There are actually a number of self-proclaimed anti-racist folks in the U.S. who want to see Trump express racism. This is because it is their priority to see him go down, and pinning him as racist is a powerful attack.
But such folks should be careful what they wish for.
By interpreting and declaring as racist Trump's recent tweets about Baltimore, these anti-Trump folks are causing division between themselves and most other Americans who don't see these tweets as racist.
And this isn't just some benign disagreement.
Thinking they're identifying hard proof Trump is a racist person, these anti-Trump people are jumping to the next conclusion: that continuing to defend/support Trump is indefensible.
"If you support/vote for the president, you are a racist," some are saying.
They're trying so hard to take Trump down, they're mislabeling his supporters as racist, and thus, losing their desire/ability to relate to (or care about) this roughly half of the country. Because why care about racists? Because if you support the president, you are a racist. Because Trump is clearly a racist, because he harshly criticizes individuals and communities that are nonwhite.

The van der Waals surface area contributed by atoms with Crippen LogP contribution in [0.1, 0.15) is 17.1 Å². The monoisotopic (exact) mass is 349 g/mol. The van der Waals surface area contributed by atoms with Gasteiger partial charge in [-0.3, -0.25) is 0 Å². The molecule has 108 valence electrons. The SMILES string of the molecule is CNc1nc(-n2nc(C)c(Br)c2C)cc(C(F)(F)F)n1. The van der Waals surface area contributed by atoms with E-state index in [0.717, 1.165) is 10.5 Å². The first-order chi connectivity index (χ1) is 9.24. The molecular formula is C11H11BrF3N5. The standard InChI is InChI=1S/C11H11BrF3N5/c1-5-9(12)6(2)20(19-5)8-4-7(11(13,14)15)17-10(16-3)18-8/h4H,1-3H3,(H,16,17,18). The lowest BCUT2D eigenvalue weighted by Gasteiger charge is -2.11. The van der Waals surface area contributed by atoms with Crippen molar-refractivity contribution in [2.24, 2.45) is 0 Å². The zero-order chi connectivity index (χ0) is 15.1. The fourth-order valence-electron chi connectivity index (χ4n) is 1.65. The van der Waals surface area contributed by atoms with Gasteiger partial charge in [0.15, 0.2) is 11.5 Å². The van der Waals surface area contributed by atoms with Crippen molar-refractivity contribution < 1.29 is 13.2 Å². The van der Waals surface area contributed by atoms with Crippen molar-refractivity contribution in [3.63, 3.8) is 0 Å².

This stretch reveals how the U.S. as a whole, by way of ideological camps continuing to drift astray through fear and toward radicalization, is becoming evermore so a divided nation. This division will undermine progress in addressing the social ills of our time (homelessness, immigration, under-employment, addiction, etc.)
All this is happening because Americans are losing their ability to remain above the name-calling and other insults that have come to define political discourse in 2019.
My suggestion: ignore the politicians and let's find our own solutions to the social ills of our time. If you're in the Twin Cities, let us proceed on this path at the upcoming screening of my documentary about area homelessness. See here: https://hereandthere.live/event/08-17-2019